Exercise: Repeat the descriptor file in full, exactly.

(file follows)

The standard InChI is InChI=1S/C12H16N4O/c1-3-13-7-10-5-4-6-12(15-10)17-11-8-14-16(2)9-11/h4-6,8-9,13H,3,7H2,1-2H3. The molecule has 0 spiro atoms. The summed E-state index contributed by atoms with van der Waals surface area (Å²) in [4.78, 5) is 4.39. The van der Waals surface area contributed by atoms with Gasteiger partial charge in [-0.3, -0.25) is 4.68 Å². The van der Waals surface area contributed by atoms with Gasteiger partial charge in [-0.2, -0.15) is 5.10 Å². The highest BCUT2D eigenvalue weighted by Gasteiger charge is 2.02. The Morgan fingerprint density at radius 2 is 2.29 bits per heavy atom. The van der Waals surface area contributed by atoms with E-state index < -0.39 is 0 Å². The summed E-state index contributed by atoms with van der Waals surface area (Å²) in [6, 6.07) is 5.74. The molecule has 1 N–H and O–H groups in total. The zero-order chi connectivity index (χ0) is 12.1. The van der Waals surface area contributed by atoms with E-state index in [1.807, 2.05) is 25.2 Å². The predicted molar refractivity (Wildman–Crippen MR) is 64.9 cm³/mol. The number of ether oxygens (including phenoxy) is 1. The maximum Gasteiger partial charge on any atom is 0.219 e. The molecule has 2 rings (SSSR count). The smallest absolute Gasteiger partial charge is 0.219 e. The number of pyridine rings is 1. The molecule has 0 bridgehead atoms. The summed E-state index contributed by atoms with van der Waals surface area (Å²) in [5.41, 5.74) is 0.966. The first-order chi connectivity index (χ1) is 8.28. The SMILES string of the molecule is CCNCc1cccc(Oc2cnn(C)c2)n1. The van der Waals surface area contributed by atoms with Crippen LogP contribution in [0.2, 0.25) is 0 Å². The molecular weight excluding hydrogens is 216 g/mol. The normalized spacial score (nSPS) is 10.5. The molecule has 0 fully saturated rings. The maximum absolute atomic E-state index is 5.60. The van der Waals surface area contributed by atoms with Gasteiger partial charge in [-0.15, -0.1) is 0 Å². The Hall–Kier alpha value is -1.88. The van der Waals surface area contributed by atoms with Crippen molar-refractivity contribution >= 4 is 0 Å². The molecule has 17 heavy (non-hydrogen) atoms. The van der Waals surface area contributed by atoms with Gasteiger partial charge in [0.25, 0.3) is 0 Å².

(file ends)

The standard InChI is InChI=1S/C12H16N4O/c1-3-13-7-10-5-4-6-12(15-10)17-11-8-14-16(2)9-11/h4-6,8-9,13H,3,7H2,1-2H3. The molecule has 0 spiro atoms. The summed E-state index contributed by atoms with van der Waals surface area (Å²) in [4.78, 5) is 4.39. The van der Waals surface area contributed by atoms with Gasteiger partial charge in [-0.3, -0.25) is 4.68 Å². The van der Waals surface area contributed by atoms with Gasteiger partial charge in [-0.2, -0.15) is 5.10 Å². The highest BCUT2D eigenvalue weighted by Gasteiger charge is 2.02. The Morgan fingerprint density at radius 2 is 2.29 bits per heavy atom. The van der Waals surface area contributed by atoms with E-state index < -0.39 is 0 Å². The summed E-state index contributed by atoms with van der Waals surface area (Å²) in [6, 6.07) is 5.74. The molecule has 1 N–H and O–H groups in total. The zero-order chi connectivity index (χ0) is 12.1. The van der Waals surface area contributed by atoms with E-state index in [1.807, 2.05) is 25.2 Å². The predicted molar refractivity (Wildman–Crippen MR) is 64.9 cm³/mol. The number of ether oxygens (including phenoxy) is 1. The maximum Gasteiger partial charge on any atom is 0.219 e. The molecule has 2 rings (SSSR count). The smallest absolute Gasteiger partial charge is 0.219 e. The number of pyridine rings is 1. The molecule has 0 bridgehead atoms. The summed E-state index contributed by atoms with van der Waals surface area (Å²) in [5.41, 5.74) is 0.966. The first-order chi connectivity index (χ1) is 8.28. The SMILES string of the molecule is CCNCc1cccc(Oc2cnn(C)c2)n1. The van der Waals surface area contributed by atoms with Crippen LogP contribution in [0.2, 0.25) is 0 Å². The molecular weight excluding hydrogens is 216 g/mol. The normalized spacial score (nSPS) is 10.5. The molecule has 0 fully saturated rings. The maximum absolute atomic E-state index is 5.60. The van der Waals surface area contributed by atoms with Gasteiger partial charge in [-0.15, -0.1) is 0 Å². The Hall–Kier alpha value is -1.88. The van der Waals surface area contributed by atoms with Crippen molar-refractivity contribution >= 4 is 0 Å². The molecule has 17 heavy (non-hydrogen) atoms. The van der Waals surface area contributed by atoms with Gasteiger partial charge in [0.25, 0.3) is 0 Å².